Question: Why Two Genders?
I just read part of a debate on intelligent design vs. evolution. People made good points on both sides. But I still am not sure why there are two genders.
Someone said there are actually three, but they were counting hermaphrodites. There is not a distinct third gender which is as different from male and female as those two are from each other.
One participant said that two genders gives you genetic diversity, but with more than two you start to run into costs that make it evolutionarily unprofitable. In other words, nature designs for efficiency, and superfluous genders would be unnecessary and therefore inefficient. That seems sensible enough. But wouldn’t we see some species, somewhere, that are (or were) in the process of working through that? Some kind of bird that has three or four genders, for instance.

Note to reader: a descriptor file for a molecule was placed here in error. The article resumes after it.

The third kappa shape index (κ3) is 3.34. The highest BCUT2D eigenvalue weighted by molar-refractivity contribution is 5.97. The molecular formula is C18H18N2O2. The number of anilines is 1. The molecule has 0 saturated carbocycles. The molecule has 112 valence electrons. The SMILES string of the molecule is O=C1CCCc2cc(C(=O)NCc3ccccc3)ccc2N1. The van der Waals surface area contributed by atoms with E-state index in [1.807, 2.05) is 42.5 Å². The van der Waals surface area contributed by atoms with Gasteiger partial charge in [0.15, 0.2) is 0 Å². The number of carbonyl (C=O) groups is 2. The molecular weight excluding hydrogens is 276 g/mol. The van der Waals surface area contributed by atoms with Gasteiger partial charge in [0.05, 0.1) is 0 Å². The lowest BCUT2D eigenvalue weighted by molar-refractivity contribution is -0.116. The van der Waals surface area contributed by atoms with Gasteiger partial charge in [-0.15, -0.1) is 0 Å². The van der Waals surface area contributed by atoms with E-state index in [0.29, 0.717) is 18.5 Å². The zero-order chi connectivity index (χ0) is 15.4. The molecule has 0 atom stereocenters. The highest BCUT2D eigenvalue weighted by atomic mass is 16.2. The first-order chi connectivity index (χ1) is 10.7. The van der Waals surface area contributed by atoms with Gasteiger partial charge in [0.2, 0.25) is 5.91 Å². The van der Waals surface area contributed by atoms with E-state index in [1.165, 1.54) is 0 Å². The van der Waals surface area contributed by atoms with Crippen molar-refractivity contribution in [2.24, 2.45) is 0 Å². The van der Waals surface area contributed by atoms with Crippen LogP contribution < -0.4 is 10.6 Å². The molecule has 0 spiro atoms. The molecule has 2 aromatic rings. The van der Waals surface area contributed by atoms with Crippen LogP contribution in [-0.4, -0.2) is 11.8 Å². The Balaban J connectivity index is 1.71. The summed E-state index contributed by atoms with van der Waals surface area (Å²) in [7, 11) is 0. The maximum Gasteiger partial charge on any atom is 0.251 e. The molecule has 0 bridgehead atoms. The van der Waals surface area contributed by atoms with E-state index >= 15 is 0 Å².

It also seems like you could get even more genetic diversity, and could increase the likelihood of survival of the species, if people were able to reproduce regardless of gender. Like in the situation where the men of a tribe got wiped out by warfare, or where women just get tired of men, or vice versa — why didn’t the ability evolve to reproduce by sharing earwax or otherwise cross-pollinating? I guess one answer would be that evolution just hasn’t gotten around to that yet. And that may be. But I’d think that the force of life, just busting out all over, would have developed that sort of ability quickly, as a top priority. Am I correct in thinking that cell self-division is the starting point?
Also, if genetic diversity is the goal, why just one mate? Why not permit or require three- or four-way cross-pollination?
These sorts of question don’t prove anything, which is fine with me. I’m not trying to prove anything. I would just like to understand.
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Tags: cell division, cross-pollination, hermaphrodite, two genders